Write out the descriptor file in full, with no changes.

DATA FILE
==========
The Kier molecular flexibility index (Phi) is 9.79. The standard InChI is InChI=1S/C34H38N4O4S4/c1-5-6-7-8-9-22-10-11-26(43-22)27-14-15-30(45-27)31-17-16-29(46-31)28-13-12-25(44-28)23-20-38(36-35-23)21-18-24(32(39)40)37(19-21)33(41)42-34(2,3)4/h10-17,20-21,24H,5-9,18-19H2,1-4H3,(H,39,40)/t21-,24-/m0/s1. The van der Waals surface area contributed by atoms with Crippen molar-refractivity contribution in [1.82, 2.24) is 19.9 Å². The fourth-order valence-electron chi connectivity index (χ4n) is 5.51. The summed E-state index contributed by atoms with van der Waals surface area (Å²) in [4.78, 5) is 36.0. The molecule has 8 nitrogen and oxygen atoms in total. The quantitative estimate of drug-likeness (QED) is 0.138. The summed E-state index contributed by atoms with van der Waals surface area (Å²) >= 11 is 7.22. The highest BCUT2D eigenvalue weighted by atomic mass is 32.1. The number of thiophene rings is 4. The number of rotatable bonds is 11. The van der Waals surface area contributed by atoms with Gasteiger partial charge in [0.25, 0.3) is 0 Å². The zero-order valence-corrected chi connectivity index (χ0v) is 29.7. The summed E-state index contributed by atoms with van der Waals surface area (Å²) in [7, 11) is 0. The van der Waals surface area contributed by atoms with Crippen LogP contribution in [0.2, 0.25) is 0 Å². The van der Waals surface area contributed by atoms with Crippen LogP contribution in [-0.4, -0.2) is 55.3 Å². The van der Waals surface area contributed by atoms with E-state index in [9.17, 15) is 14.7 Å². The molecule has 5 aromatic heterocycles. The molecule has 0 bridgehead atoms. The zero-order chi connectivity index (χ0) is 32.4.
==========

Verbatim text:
The Kier molecular flexibility index (Phi) is 9.79. The standard InChI is InChI=1S/C34H38N4O4S4/c1-5-6-7-8-9-22-10-11-26(43-22)27-14-15-30(45-27)31-17-16-29(46-31)28-13-12-25(44-28)23-20-38(36-35-23)21-18-24(32(39)40)37(19-21)33(41)42-34(2,3)4/h10-17,20-21,24H,5-9,18-19H2,1-4H3,(H,39,40)/t21-,24-/m0/s1. The van der Waals surface area contributed by atoms with Crippen molar-refractivity contribution in [1.82, 2.24) is 19.9 Å². The fourth-order valence-electron chi connectivity index (χ4n) is 5.51. The summed E-state index contributed by atoms with van der Waals surface area (Å²) in [4.78, 5) is 36.0. The molecule has 8 nitrogen and oxygen atoms in total. The quantitative estimate of drug-likeness (QED) is 0.138. The summed E-state index contributed by atoms with van der Waals surface area (Å²) >= 11 is 7.22. The highest BCUT2D eigenvalue weighted by atomic mass is 32.1. The number of thiophene rings is 4. The number of rotatable bonds is 11. The van der Waals surface area contributed by atoms with Gasteiger partial charge in [0.25, 0.3) is 0 Å². The zero-order valence-corrected chi connectivity index (χ0v) is 29.7. The summed E-state index contributed by atoms with van der Waals surface area (Å²) in [7, 11) is 0. The van der Waals surface area contributed by atoms with Crippen LogP contribution in [0.2, 0.25) is 0 Å². The van der Waals surface area contributed by atoms with Crippen LogP contribution in [-0.4, -0.2) is 55.3 Å². The van der Waals surface area contributed by atoms with E-state index in [9.17, 15) is 14.7 Å². The molecule has 5 aromatic heterocycles. The molecule has 0 bridgehead atoms. The zero-order chi connectivity index (χ0) is 32.4.